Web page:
Sunday, February 05, 2006

02/05/2006 – Dauphin Island

Launch: Southeast end of Dauphin Island by the rock jetties. Launch Cost: Free. Route: South to the far end of Sand Island, then northwest along the north side of Sand Island to the public beach, then east along the south side of Dauphin Island back to the rock jetties. Distance: 9.2 miles. Average Speed: 2.9 mph. Time: Approx 3 hrs. Pace: Moderate. Weather: Sunny, temp 50-55 degrees, 20 percent humidity, winds light about 5-10 mph. By the rock jetties, there was stronger than usual current. It was a bit chilly, but with a pedal kayak, exercise will soon warm you up.

(1) Above left. I only saw one motor boat in five hours today. Saw no dolphins. There were however, plenty of birds, like usual. After arriving at Sand Island, I got out of the kayak and hiked around to take photos of birds, like the gulls in the left photo. The end of Dauphin Island (Fort Gaines) is visible on the left horizon. (2) Above right. Pelicans were out in force. What a beautiful bird.

(3)(4) Above left and right. The Sanderling on the left is about half the size of the birds on the right. I think they are some species of sandpipers. If you know what they are, leave a comment. Thanks.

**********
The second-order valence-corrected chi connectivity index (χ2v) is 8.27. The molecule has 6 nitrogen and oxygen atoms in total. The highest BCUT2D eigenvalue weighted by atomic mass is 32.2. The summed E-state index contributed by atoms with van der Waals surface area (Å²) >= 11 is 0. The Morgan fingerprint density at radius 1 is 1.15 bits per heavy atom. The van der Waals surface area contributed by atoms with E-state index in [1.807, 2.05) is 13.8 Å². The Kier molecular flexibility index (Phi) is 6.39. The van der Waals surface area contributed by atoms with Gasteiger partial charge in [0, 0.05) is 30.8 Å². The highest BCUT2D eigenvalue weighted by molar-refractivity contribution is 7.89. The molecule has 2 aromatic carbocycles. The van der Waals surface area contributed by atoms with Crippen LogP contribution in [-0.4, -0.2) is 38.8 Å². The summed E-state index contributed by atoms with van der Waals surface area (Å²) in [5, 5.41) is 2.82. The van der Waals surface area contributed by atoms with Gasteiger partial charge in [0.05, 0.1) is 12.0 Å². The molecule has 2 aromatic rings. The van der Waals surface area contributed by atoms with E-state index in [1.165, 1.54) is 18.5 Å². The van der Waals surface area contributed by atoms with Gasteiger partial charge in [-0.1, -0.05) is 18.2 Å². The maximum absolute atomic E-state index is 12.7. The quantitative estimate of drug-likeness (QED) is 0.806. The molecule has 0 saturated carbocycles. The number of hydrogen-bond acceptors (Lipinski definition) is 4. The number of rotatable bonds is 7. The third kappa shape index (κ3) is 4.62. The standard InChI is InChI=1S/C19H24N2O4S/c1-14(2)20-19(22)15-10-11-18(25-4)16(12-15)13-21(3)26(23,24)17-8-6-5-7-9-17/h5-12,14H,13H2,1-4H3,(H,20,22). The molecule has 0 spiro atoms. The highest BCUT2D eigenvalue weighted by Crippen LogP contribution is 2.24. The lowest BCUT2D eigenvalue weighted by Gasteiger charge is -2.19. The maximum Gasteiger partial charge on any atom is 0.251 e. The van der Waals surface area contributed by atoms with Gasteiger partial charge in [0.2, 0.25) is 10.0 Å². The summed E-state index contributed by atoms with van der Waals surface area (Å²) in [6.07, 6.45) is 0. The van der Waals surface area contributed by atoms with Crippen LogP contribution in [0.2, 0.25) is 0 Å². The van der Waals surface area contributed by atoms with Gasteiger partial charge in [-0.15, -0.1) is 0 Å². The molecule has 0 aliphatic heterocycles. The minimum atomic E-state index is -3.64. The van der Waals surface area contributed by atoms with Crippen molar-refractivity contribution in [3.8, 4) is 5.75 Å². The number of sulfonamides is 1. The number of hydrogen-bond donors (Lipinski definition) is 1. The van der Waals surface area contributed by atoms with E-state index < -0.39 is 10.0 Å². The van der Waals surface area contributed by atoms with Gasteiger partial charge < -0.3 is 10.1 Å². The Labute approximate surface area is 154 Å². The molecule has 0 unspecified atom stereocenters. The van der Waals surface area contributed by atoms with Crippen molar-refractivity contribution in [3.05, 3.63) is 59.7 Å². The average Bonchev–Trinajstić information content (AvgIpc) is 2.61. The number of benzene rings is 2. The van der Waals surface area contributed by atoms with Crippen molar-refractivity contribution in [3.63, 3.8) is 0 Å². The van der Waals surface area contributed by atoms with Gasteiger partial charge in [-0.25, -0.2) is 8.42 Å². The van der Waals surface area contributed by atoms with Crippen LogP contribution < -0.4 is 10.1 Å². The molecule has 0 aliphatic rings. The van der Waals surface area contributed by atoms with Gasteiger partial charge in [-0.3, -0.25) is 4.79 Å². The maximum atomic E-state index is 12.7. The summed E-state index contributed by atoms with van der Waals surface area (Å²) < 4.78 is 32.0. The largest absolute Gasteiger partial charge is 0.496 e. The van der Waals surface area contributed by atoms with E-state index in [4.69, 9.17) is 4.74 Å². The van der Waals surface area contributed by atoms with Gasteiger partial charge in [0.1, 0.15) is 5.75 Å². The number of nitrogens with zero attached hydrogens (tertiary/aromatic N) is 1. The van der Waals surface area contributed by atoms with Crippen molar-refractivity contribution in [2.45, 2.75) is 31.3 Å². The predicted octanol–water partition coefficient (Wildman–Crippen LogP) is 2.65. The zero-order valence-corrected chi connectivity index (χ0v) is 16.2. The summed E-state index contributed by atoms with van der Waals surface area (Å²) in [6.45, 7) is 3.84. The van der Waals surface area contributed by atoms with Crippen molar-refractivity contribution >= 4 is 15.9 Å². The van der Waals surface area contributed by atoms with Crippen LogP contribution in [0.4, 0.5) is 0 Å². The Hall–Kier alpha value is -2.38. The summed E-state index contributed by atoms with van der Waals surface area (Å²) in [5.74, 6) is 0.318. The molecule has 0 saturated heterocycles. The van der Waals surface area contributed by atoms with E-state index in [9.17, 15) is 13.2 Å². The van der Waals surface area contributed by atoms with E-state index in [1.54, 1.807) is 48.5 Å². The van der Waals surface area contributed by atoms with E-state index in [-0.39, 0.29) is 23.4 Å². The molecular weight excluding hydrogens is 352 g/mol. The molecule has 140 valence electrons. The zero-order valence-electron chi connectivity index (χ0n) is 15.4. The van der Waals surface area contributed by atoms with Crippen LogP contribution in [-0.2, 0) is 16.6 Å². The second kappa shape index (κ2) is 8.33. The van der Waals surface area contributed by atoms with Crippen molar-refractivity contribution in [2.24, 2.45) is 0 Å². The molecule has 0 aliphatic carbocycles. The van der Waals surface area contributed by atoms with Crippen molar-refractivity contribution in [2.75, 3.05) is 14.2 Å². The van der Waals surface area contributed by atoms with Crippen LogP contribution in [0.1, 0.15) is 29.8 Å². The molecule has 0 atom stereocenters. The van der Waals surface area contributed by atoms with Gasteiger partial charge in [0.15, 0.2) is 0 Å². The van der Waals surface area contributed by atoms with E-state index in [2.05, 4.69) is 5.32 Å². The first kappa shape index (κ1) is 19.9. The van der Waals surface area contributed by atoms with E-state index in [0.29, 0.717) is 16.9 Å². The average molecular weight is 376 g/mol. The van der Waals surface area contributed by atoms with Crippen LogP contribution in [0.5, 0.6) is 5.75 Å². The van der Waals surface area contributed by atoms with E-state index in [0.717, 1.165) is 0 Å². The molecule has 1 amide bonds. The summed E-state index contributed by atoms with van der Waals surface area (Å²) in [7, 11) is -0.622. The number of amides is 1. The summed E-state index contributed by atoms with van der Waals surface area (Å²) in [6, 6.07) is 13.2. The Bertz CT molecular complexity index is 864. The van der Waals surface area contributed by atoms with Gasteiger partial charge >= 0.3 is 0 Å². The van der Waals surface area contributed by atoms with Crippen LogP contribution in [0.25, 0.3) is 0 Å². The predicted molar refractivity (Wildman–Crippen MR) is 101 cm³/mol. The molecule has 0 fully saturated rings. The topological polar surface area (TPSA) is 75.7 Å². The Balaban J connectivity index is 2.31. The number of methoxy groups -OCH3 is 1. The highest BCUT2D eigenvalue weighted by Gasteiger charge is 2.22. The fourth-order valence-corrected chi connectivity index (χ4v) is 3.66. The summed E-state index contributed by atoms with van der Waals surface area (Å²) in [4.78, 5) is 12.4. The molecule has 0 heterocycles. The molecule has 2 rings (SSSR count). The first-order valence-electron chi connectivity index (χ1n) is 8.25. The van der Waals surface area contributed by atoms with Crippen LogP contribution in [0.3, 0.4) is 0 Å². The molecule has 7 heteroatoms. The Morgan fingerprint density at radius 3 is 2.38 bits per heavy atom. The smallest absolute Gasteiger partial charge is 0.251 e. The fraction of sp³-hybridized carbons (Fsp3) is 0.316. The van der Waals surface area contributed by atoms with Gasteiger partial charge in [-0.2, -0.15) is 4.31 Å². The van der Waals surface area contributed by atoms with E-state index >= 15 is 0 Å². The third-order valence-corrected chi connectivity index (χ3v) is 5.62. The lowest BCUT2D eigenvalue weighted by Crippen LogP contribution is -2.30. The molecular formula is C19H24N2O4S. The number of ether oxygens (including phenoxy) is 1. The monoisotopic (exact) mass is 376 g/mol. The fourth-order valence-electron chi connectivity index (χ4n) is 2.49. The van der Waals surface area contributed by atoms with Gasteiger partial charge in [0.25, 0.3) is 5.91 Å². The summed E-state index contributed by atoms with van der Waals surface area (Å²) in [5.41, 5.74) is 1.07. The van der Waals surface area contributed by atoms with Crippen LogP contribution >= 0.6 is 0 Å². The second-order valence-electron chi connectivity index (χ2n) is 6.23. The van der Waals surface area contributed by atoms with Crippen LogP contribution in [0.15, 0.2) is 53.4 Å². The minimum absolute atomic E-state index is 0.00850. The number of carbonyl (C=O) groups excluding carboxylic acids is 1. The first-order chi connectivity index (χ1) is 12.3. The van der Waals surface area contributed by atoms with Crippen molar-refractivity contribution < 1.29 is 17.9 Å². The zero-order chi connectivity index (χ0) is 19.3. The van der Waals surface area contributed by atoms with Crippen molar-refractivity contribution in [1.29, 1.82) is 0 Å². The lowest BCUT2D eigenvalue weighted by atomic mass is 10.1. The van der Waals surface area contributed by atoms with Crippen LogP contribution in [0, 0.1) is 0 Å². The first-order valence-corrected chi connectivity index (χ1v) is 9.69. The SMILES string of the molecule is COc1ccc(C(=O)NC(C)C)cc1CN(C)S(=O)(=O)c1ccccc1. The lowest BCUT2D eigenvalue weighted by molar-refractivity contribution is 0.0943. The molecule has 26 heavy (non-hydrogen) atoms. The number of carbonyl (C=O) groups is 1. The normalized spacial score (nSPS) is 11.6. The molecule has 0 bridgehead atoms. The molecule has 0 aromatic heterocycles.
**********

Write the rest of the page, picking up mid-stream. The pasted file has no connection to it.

(5) Above left. This bird looks like a reddish egret. (6) Above right. Not sure what this duck like bird was. It had the capacity to swim under water and stay down for a long, long time. This one accidentally popped up next to the kayak and froze in astonishment just long enough to take a photo. It must have never seen a pedal kayak before.

(7) Above left. Taken was near the north end of Sand Island. There is another condo going up. (8) Above right. A heron patiently waits for a handout from the fisherman on the pier. This was taken from the west side of the pier looking southeast. Sand is visible around the back piles. That is how close Sand Island is now.

(9) Above left. Recent winds created some interesting terrain, from the perspective of being on your elbows. This reminded me of a scene from another planet. (10) Above right. I don’t remember seeing a wall of sand on the northwest side of Sand Island in the past, but it is there now. This shot was taken from about knee level.

(11) Above left. The best way to end a kayak trip is by experiencing a sunset. Here, a great heron crossed its legs in an apparent pose. (12) Above right. There is no mistaking the outline of a tern. Kayaking just doesn’t get any better than this. Football? Nah, I’d rather be kayaking!

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